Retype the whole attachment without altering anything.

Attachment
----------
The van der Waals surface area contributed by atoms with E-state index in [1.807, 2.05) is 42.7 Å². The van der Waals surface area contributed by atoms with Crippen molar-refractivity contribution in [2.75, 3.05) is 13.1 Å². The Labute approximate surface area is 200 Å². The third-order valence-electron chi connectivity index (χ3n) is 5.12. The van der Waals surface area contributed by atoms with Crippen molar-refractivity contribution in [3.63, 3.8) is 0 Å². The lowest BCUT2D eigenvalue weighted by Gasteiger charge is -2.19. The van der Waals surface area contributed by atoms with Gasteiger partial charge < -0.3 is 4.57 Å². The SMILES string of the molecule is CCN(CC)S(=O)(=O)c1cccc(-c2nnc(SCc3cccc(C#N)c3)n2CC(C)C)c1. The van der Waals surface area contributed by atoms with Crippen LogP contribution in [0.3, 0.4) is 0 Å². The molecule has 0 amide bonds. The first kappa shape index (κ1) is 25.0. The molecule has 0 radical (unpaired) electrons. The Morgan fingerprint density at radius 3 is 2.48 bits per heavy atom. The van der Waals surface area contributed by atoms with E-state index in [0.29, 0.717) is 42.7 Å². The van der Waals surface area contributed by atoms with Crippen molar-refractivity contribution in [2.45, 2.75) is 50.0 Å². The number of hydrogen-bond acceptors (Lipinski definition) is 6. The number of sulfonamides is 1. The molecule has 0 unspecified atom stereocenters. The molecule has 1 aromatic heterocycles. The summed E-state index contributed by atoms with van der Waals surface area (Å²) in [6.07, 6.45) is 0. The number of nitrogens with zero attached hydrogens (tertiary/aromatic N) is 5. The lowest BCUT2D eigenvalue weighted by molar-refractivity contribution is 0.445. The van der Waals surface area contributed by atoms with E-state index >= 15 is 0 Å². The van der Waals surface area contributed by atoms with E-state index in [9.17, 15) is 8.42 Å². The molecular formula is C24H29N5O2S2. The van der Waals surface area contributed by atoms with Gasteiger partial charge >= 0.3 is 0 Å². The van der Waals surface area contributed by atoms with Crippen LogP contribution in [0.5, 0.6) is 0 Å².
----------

The van der Waals surface area contributed by atoms with E-state index in [1.807, 2.05) is 42.7 Å². The van der Waals surface area contributed by atoms with Crippen molar-refractivity contribution in [2.75, 3.05) is 13.1 Å². The Labute approximate surface area is 200 Å². The third-order valence-electron chi connectivity index (χ3n) is 5.12. The van der Waals surface area contributed by atoms with Crippen molar-refractivity contribution in [3.63, 3.8) is 0 Å². The lowest BCUT2D eigenvalue weighted by Gasteiger charge is -2.19. The van der Waals surface area contributed by atoms with Gasteiger partial charge < -0.3 is 4.57 Å². The SMILES string of the molecule is CCN(CC)S(=O)(=O)c1cccc(-c2nnc(SCc3cccc(C#N)c3)n2CC(C)C)c1. The van der Waals surface area contributed by atoms with Crippen LogP contribution in [0.3, 0.4) is 0 Å². The molecule has 0 amide bonds. The first kappa shape index (κ1) is 25.0. The molecule has 0 radical (unpaired) electrons. The Morgan fingerprint density at radius 3 is 2.48 bits per heavy atom. The van der Waals surface area contributed by atoms with E-state index in [0.29, 0.717) is 42.7 Å². The van der Waals surface area contributed by atoms with Crippen molar-refractivity contribution in [2.45, 2.75) is 50.0 Å². The number of hydrogen-bond acceptors (Lipinski definition) is 6. The number of sulfonamides is 1. The molecule has 0 unspecified atom stereocenters. The molecule has 1 aromatic heterocycles. The summed E-state index contributed by atoms with van der Waals surface area (Å²) in [6.07, 6.45) is 0. The number of nitrogens with zero attached hydrogens (tertiary/aromatic N) is 5. The lowest BCUT2D eigenvalue weighted by molar-refractivity contribution is 0.445. The van der Waals surface area contributed by atoms with E-state index >= 15 is 0 Å². The van der Waals surface area contributed by atoms with E-state index in [9.17, 15) is 8.42 Å². The molecular formula is C24H29N5O2S2. The van der Waals surface area contributed by atoms with Gasteiger partial charge >= 0.3 is 0 Å². The van der Waals surface area contributed by atoms with Crippen LogP contribution in [0.5, 0.6) is 0 Å².